The Spurs and the new balance of attack

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San Antonio has lost six times out of 43 games.  That to me, puts it in the best perspective. They’ve had success 86% of the time. They’ve failed less than 15% of the time. That’s insane. This from a team with a trio of aging stars and late first round and early second round picks plus Richard Jefferson, for God’s sake.

More surprising? The way they’re getting it done.

The Spurs are seventh in defensive efficiency this season. Before we get too far into this, the Spurs are not bad at defense. That’s a top ten rating in defense. The Los Angeles Lakers were fourth, the Boston Celtics fifth in defensive efficiency last season, and that worked out pretty well for them. It’s mostly important when we put in context that the Spurs are first in offensive efficiency.

The Spurs are averaging 109.6 points per 100 possessions. That’s .6 more than the Lakers, which doesn’t sound like a lot, but is in relation to the fact that it’s nearly as great as the gap between the Lakers and the sixth best team, the Knicks. In short, the offense is spectacular. And what’s more, it’s beyond just one player making them great. Consider this quote from a scout in ESPN’s Weekend Dime with Marc Stein:

“I can’t see Pop [Spurs coach Gregg Popovich] spending two minutes worrying about 70 wins, but they’ve never been more fun to watch. They’ve just got five guys playing basketball. They’re the best passing team in basketball. They’re shooting lights out. They’re so much more high octane than they used to be.

“Everybody shares the ball and Tim [Duncan] just gets his stuff out of flow instead of [the Spurs] just calling ‘4 Down’ and ‘4 Up’ every time down and pounding the ball into him. The Spurs win championships when Manu’s healthy and they make 3s and that’s what they’ve been doing all year. I think Boston, in a series, beats everybody in the East. But I really like San Antonio.”

via Weekend Dime: What NBA scouts are saying – ESPN.

That’s a pretty stirring assessment from a league insider perspective. The Spurs are winning with a team concept, not with stars taking over. They have stars. Tony Parker, Manu Ginobili, Tim Duncan when he has nights like last night. But for the most part it’s guys committed to winning within the system, sharing the ball and winning games. And they’re doing it with offense.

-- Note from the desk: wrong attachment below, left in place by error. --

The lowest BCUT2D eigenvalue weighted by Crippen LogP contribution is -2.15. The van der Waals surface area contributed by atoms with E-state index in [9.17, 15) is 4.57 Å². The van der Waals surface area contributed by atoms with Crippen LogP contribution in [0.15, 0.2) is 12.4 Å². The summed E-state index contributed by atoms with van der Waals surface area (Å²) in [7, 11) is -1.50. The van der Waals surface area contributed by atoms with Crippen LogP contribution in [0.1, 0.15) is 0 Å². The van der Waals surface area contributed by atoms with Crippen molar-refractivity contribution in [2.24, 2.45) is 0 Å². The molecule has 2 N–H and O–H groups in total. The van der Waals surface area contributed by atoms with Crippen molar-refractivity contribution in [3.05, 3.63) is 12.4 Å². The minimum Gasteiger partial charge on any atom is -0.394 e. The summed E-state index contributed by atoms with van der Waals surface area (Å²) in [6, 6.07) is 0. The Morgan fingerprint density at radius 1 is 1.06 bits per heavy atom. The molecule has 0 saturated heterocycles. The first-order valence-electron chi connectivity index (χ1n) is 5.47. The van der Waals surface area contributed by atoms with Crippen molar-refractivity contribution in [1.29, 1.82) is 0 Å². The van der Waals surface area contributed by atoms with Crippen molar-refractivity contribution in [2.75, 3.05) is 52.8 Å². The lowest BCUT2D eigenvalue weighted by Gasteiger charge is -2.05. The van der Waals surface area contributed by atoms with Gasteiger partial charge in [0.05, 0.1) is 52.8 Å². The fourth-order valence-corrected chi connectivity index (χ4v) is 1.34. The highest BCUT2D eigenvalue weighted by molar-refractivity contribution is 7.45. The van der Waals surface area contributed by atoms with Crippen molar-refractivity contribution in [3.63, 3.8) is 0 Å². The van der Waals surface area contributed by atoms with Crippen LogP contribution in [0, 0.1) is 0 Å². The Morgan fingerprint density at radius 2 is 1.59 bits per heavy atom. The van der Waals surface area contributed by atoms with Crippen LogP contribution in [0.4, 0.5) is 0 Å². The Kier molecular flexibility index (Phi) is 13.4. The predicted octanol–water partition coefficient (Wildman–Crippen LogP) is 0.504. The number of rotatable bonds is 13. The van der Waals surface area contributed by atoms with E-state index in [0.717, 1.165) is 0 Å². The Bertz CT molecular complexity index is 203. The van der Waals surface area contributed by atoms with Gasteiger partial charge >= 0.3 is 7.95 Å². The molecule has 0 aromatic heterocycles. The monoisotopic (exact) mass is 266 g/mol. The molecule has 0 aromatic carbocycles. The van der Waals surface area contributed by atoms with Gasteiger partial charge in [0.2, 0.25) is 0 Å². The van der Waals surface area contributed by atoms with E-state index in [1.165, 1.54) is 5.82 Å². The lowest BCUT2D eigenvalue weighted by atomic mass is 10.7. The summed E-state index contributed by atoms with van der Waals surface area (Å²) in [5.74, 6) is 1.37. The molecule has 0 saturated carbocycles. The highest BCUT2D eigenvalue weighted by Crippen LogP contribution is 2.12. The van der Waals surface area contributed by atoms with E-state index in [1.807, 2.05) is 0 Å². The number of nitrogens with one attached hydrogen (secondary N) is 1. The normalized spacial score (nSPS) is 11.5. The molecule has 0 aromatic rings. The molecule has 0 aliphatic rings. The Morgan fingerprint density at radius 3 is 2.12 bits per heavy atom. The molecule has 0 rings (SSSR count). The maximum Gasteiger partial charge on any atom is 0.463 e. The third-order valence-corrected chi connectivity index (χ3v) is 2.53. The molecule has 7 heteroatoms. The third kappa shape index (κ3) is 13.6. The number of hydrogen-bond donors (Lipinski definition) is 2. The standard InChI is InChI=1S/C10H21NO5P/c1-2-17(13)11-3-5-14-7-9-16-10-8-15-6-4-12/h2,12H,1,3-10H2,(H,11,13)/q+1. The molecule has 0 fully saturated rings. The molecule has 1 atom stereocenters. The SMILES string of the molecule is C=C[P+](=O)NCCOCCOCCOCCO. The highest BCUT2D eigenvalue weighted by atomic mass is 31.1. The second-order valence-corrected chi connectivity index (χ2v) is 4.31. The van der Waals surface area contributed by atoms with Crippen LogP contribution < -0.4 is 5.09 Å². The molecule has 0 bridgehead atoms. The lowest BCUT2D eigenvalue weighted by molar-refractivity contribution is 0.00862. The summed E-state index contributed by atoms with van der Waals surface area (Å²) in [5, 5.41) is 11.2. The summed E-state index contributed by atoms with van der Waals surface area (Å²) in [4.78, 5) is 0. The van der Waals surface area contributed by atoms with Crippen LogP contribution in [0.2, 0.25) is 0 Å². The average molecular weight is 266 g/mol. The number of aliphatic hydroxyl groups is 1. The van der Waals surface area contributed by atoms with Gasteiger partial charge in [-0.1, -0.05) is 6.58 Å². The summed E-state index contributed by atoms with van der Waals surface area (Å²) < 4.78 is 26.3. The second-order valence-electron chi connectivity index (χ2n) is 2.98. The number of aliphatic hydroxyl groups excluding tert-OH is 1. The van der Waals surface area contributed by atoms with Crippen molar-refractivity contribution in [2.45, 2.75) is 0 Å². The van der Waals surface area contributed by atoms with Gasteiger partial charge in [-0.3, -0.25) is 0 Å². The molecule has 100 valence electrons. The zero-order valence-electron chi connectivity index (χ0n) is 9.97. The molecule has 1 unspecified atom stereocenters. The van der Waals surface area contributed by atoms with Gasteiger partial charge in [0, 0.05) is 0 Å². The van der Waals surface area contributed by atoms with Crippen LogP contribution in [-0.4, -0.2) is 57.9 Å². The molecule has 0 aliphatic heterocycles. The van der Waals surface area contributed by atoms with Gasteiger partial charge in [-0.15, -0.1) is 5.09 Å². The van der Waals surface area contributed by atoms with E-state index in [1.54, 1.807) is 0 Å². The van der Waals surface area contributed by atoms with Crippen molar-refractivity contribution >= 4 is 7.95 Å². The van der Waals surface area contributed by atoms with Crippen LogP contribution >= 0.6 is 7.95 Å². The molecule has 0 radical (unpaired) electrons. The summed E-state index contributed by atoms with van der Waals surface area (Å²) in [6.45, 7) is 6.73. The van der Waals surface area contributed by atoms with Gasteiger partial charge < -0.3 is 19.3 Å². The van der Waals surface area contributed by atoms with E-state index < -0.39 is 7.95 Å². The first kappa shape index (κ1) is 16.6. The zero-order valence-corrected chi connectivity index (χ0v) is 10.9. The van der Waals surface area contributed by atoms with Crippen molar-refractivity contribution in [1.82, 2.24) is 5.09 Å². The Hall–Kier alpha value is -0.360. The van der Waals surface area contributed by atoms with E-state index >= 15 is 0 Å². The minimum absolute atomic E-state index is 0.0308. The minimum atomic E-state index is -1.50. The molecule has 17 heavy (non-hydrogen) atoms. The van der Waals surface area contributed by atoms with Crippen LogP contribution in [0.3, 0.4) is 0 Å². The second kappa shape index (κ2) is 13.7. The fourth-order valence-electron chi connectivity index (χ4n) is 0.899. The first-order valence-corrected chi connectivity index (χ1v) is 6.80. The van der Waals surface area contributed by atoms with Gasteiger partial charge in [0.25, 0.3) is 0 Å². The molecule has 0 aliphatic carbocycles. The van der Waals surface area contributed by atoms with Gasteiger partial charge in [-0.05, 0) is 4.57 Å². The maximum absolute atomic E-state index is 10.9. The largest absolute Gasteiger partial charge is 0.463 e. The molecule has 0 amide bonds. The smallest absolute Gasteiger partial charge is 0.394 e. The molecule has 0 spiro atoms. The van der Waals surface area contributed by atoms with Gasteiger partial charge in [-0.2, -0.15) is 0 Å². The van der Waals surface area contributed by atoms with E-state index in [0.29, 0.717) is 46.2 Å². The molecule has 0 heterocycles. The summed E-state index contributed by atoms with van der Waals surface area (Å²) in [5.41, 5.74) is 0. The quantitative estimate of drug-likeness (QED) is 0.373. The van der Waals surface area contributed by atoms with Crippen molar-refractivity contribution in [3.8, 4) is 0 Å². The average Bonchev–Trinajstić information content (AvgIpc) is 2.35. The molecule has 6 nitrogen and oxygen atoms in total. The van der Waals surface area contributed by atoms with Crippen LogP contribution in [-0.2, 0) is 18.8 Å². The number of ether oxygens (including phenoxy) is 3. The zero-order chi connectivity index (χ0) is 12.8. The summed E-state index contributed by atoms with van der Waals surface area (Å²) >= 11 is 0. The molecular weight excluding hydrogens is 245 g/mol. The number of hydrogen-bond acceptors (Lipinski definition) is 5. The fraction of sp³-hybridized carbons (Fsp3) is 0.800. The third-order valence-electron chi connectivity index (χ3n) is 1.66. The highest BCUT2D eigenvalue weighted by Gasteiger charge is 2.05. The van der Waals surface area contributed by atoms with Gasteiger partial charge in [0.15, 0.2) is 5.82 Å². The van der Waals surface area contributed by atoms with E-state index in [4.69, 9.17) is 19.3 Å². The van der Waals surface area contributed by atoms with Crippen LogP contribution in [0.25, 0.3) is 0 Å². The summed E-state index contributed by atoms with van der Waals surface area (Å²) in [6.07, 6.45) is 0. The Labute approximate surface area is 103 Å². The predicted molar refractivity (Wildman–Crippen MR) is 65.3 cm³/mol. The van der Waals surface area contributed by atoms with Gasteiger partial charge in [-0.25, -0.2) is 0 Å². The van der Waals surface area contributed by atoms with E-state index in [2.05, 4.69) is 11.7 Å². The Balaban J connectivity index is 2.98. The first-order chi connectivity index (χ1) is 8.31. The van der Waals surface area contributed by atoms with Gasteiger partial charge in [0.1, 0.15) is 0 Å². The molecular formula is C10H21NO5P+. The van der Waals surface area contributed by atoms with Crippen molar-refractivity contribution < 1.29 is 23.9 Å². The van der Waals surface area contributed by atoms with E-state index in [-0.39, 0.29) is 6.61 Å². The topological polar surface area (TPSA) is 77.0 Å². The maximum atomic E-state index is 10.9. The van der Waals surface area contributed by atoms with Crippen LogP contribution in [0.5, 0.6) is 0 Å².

But let’s be clear. They have to do what everyone assumes and kick that defense into another level come April. Many teams have looked invincible on offense and pretty good on defense and then fell in the playoffs… often teams like the Spurs used to yield. We should appreciate what the Spurs are doing in the regular season while also trying to understand how they’re going to improve come the playoffs.

But I for one am done trying to find a nitpick. They have simply been awesome, and it’s time to recognize what they’ve accomplished.

(They will inevitably now lose to New Orleans. Sorry about that, Spurs fans.)

Hornets’ Malik Monk expected to miss Summer League with sprained ankle

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Malik Monk‘s game is a perfect fit for Summer League: The tempo is up, the guards have the ball in their hands, the plays are basic, and the defense is inconsistent (to be kind). Monk’s ability to create shots for himself, score in transition off pull-ups or attacking the rim, and his ability to score on spot-up chances coming off screens means he would put up numbers in the glorified pick-up games of Summer League.

Except we’re not going to get to see it this year. Monk will miss Summer League due to a sprained ankle suffered during the pre-draft workout process, the Charlotte Hornets announced. The team says his rehab process is 2-4 weeks, but they are not going to push their new player just to get him in some meaningless Summer League games.

Charlotte was lucky Monk fell down the draft board to them at 11, he was rated higher than that on most boards. He can score at the NBA level, how far his career goes will depend on his ability to do other things, particularly defend. His style of game is similar to Lou Williams or Monta Ellis, both of whom have had long NBA careers because they can just get buckets.